Leena Menghaney, Head-South Asia, Médecins Sans Frontières (MSF), discusses the release of United States Trade Representative (USTR)’s 2019 “Special 301″ Report and its effect on pharma industries in developing nations
The United States Trade Representative (USTR) released its 2019 “Special 301″ Report today. The list included the name of several nations, and has sparked debate in the industry for its controversial nature.
“In the Office of the United States Trade Representative (USTR)’s 2019 Special 301 Report, developing countries like India and Malaysia once again face unfair pressure from the US government over the measures these countries have taken to try to protect access to medicines,” says Leena Menghaney, Head-South Asia, Médecins Sans Frontières (MSF).
The Special 301 report, released annually by USTR, which names countries on “watch lists” may actually cater to the country’s powerful pharmaceutical industry’s demands that call for more stringent intellectual property standards and enforcement in third countries to undermine their competitors, Menghaney opines. Her belief is based on the fact that this year’s report too, like the ones in previous years, names countries making use of public health safeguards in intellectual property laws.
India has been included in the Priority Watch list as well, and Menghaney suspects that it is because of the nation’s policies for patentability criteria, compulsory licensing criteria, the absence of an additional intellectual property monopoly, and data exclusivity.
India’s patent and drug regulatory laws and policies have helped protect price-lowering generic competition globally. Renowned as the “pharmacy of the developing world”, India is known for supplying affordable quality generic medicines to the world at large.
“Such pressure (USTR releasing a “watch list”) violates the integrity and legitimacy of the system of legal rights and flexibility created by the TRIPs Agreement, as reaffirmed by the Doha Declaration for the World Trade Organisation members to meet their rights and public health obligations,” says Menghaney. She adds, “At a time when medicine prices are soaring—including in the U.S., the USTR’s report undermines the efforts of U.S. lawmakers and patient advocates seeking to make medicines more affordable domestically.”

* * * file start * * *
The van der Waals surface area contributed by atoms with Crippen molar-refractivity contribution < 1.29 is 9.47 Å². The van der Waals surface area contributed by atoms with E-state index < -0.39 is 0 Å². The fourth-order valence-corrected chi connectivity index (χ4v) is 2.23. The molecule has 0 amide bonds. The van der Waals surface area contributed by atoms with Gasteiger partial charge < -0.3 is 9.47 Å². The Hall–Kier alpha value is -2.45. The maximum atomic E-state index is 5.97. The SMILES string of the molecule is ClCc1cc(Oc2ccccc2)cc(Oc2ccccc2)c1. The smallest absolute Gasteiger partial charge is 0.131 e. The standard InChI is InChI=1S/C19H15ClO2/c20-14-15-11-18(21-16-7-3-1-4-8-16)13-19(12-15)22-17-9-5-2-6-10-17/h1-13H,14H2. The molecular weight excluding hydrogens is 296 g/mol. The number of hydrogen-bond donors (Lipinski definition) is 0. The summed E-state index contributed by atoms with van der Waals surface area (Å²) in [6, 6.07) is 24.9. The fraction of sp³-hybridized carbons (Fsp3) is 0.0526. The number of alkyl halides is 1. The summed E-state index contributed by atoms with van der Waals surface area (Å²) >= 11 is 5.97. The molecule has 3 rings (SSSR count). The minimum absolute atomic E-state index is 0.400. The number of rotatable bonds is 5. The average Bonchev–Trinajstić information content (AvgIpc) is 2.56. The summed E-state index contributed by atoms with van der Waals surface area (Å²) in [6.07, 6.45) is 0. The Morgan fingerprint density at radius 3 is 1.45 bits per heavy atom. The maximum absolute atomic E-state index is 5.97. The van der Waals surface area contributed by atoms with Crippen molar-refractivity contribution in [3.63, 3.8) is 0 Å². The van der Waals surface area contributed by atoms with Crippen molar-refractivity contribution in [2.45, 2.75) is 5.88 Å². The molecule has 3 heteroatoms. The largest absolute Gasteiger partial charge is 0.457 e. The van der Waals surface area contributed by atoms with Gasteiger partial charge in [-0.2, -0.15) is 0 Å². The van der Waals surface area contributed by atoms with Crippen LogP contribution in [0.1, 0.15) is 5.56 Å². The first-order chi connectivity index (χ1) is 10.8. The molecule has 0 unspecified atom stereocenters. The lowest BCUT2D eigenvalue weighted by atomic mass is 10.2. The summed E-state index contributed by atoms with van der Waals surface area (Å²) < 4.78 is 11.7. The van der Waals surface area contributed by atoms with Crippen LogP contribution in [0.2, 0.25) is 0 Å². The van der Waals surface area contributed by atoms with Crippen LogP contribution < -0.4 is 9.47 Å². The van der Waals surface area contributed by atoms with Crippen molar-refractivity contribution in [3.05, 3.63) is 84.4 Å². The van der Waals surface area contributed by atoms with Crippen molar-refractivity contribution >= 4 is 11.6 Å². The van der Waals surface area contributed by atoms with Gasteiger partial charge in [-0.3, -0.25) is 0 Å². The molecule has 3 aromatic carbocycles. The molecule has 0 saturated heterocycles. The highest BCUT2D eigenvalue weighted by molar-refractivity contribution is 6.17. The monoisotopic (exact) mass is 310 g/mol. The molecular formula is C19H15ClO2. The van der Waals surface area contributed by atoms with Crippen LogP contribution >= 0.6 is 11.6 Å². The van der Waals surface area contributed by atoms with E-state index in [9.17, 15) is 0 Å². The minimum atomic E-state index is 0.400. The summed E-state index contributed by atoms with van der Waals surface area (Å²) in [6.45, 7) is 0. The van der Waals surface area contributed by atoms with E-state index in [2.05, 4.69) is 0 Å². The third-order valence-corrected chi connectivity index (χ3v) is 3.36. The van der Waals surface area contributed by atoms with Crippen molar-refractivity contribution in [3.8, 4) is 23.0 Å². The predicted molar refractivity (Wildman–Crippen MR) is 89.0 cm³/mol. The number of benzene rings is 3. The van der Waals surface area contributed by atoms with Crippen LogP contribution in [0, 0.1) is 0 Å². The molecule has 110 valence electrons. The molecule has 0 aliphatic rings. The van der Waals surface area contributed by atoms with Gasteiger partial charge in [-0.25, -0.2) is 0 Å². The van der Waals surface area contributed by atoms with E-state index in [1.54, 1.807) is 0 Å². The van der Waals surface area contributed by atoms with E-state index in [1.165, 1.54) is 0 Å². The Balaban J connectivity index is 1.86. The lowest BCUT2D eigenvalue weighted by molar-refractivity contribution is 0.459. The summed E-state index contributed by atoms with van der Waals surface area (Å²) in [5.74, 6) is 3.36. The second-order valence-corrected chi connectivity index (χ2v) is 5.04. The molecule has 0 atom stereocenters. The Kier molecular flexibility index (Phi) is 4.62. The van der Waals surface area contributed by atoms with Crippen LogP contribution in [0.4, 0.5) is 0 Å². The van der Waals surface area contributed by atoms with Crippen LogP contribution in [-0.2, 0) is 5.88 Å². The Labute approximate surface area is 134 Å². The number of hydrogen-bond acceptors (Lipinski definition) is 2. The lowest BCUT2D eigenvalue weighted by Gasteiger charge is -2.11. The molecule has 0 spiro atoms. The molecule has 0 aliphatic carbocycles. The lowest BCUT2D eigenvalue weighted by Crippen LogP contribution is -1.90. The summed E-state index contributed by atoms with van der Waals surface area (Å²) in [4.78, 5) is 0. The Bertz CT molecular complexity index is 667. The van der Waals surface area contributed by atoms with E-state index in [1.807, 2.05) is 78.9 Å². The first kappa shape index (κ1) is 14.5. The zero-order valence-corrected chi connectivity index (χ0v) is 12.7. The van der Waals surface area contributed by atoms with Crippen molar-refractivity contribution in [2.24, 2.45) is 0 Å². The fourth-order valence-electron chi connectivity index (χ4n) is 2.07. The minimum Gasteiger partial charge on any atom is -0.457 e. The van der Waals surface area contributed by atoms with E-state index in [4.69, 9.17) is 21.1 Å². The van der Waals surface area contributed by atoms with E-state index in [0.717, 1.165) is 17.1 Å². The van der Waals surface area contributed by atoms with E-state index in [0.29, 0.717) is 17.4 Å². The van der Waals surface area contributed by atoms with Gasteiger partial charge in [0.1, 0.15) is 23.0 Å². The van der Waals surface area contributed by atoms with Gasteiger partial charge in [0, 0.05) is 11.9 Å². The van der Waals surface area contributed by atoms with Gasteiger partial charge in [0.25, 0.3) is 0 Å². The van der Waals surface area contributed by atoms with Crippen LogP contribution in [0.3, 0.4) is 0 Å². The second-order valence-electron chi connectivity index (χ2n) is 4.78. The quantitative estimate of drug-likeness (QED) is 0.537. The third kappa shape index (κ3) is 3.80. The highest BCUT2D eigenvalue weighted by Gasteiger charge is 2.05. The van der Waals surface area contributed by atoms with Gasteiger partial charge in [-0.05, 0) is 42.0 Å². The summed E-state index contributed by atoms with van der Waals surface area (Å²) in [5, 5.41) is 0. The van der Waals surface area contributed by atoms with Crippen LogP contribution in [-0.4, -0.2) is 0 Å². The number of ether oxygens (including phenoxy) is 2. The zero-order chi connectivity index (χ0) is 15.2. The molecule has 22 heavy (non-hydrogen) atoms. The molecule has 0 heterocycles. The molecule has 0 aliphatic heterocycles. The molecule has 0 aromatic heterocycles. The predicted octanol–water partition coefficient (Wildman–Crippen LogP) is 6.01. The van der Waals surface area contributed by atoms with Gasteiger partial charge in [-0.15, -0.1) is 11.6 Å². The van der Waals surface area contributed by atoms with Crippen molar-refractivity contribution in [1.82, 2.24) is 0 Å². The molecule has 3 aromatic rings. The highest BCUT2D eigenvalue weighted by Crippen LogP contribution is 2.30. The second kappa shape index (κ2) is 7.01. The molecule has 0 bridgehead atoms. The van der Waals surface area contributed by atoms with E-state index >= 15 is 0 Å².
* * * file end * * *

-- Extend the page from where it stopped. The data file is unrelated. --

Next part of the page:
Commenting on the USTR extending its Out-of-Cycle Review of Malaysia and specifically calling it out for compulsory licensing “concerns”, Menghaney states, “MSF urges the Malaysian government to continue to reject any pressure from pharmaceutical corporations or their political allies to reverse the government use licence issued to enable access to an affordable version of the hepatitis C drug sofosbuvir.” She adds that MSF considers compulsory licensing as a much needed and legally permissible tool to overcome patent barriers where necessary.
Menghaney’s prime concern is that USTR’s push for more stringent IP and IP enforcement policies would to keep medicine prices high globally and place lifesaving treatments out of reach for longer in developing countries, like those in which Doctors Without Borders works. She believes that these “unwarranted pressure tactics”, if successful, limit countries’ scope of using internationally agreed public health safeguards, and threaten to undermine their domestic health efforts.
“People all across the globe can’t afford their medicines because pharmaceutical corporations choose to charge unaffordable prices. Considering that people’s health and access to medicines is at stake, developing countries should not capitulate to United States’ pressure at the behest of multinational pharmaceutical corporations against the interest of all people who need access to medicines,” states Menghaney.